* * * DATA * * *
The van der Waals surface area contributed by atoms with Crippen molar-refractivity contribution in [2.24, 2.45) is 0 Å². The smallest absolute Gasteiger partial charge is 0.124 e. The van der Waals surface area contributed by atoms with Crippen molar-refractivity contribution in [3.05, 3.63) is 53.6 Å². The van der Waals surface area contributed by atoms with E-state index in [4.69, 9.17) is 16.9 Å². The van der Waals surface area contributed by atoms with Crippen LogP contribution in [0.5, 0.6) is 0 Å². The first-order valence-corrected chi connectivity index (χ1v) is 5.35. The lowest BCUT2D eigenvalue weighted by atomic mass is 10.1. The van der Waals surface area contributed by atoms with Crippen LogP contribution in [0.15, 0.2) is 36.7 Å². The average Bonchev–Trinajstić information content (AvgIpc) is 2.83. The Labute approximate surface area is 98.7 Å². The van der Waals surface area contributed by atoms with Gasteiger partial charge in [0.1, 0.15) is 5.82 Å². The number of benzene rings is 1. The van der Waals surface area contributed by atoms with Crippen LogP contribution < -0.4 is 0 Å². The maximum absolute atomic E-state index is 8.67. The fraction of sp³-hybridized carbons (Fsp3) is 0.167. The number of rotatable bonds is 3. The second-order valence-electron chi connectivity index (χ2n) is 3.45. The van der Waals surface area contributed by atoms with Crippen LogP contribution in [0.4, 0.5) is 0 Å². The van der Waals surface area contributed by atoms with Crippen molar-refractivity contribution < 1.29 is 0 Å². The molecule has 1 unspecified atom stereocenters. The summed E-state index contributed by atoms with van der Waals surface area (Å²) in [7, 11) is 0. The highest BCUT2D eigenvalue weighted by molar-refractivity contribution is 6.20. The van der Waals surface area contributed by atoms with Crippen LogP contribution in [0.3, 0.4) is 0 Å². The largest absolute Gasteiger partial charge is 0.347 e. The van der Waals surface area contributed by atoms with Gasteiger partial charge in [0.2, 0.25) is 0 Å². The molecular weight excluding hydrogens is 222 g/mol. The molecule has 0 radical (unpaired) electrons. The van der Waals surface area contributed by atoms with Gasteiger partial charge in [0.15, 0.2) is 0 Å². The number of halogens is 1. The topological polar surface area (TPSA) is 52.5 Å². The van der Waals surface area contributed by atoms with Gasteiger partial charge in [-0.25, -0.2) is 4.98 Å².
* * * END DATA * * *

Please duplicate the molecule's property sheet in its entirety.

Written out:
The van der Waals surface area contributed by atoms with Crippen molar-refractivity contribution in [2.24, 2.45) is 0 Å². The smallest absolute Gasteiger partial charge is 0.124 e. The van der Waals surface area contributed by atoms with Crippen molar-refractivity contribution in [3.05, 3.63) is 53.6 Å². The van der Waals surface area contributed by atoms with E-state index in [4.69, 9.17) is 16.9 Å². The van der Waals surface area contributed by atoms with Crippen LogP contribution in [0.5, 0.6) is 0 Å². The first-order valence-corrected chi connectivity index (χ1v) is 5.35. The lowest BCUT2D eigenvalue weighted by atomic mass is 10.1. The van der Waals surface area contributed by atoms with Crippen LogP contribution in [0.15, 0.2) is 36.7 Å². The average Bonchev–Trinajstić information content (AvgIpc) is 2.83. The Labute approximate surface area is 98.7 Å². The van der Waals surface area contributed by atoms with Gasteiger partial charge in [0.1, 0.15) is 5.82 Å². The number of benzene rings is 1. The van der Waals surface area contributed by atoms with Crippen LogP contribution < -0.4 is 0 Å². The maximum absolute atomic E-state index is 8.67. The fraction of sp³-hybridized carbons (Fsp3) is 0.167. The number of rotatable bonds is 3. The second-order valence-electron chi connectivity index (χ2n) is 3.45. The van der Waals surface area contributed by atoms with Crippen LogP contribution in [0.4, 0.5) is 0 Å². The van der Waals surface area contributed by atoms with Crippen molar-refractivity contribution < 1.29 is 0 Å². The molecule has 1 unspecified atom stereocenters. The summed E-state index contributed by atoms with van der Waals surface area (Å²) in [7, 11) is 0. The highest BCUT2D eigenvalue weighted by molar-refractivity contribution is 6.20. The van der Waals surface area contributed by atoms with Crippen LogP contribution in [0.3, 0.4) is 0 Å². The largest absolute Gasteiger partial charge is 0.347 e. The van der Waals surface area contributed by atoms with Gasteiger partial charge in [0.2, 0.25) is 0 Å². The molecular weight excluding hydrogens is 222 g/mol. The molecule has 0 radical (unpaired) electrons. The van der Waals surface area contributed by atoms with Gasteiger partial charge in [0.15, 0.2) is 0 Å². The number of halogens is 1. The topological polar surface area (TPSA) is 52.5 Å². The van der Waals surface area contributed by atoms with Gasteiger partial charge in [-0.25, -0.2) is 4.98 Å².